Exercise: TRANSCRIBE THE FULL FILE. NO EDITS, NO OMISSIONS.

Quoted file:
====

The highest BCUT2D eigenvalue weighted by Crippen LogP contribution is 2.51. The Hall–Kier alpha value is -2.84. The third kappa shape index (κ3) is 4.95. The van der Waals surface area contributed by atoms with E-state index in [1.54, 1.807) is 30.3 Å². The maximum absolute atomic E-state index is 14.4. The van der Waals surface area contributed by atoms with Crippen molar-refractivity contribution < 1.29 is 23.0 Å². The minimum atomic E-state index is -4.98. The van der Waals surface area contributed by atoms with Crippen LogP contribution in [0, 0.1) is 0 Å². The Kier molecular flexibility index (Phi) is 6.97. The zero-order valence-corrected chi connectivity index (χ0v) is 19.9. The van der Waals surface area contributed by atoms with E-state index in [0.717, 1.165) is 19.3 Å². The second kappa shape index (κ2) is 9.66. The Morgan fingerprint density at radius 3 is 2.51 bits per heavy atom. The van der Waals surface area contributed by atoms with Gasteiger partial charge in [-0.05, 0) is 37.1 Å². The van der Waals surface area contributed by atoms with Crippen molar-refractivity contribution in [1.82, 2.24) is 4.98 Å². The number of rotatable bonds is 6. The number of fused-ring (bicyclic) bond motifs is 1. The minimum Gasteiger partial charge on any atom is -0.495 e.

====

The highest BCUT2D eigenvalue weighted by Crippen LogP contribution is 2.51. The Hall–Kier alpha value is -2.84. The third kappa shape index (κ3) is 4.95. The van der Waals surface area contributed by atoms with E-state index in [1.54, 1.807) is 30.3 Å². The maximum absolute atomic E-state index is 14.4. The van der Waals surface area contributed by atoms with Crippen molar-refractivity contribution < 1.29 is 23.0 Å². The minimum atomic E-state index is -4.98. The van der Waals surface area contributed by atoms with Crippen LogP contribution in [0, 0.1) is 0 Å². The Kier molecular flexibility index (Phi) is 6.97. The zero-order valence-corrected chi connectivity index (χ0v) is 19.9. The van der Waals surface area contributed by atoms with E-state index in [0.717, 1.165) is 19.3 Å². The second kappa shape index (κ2) is 9.66. The Morgan fingerprint density at radius 3 is 2.51 bits per heavy atom. The van der Waals surface area contributed by atoms with Gasteiger partial charge in [-0.05, 0) is 37.1 Å². The van der Waals surface area contributed by atoms with Crippen molar-refractivity contribution in [1.82, 2.24) is 4.98 Å². The number of rotatable bonds is 6. The number of fused-ring (bicyclic) bond motifs is 1. The minimum Gasteiger partial charge on any atom is -0.495 e.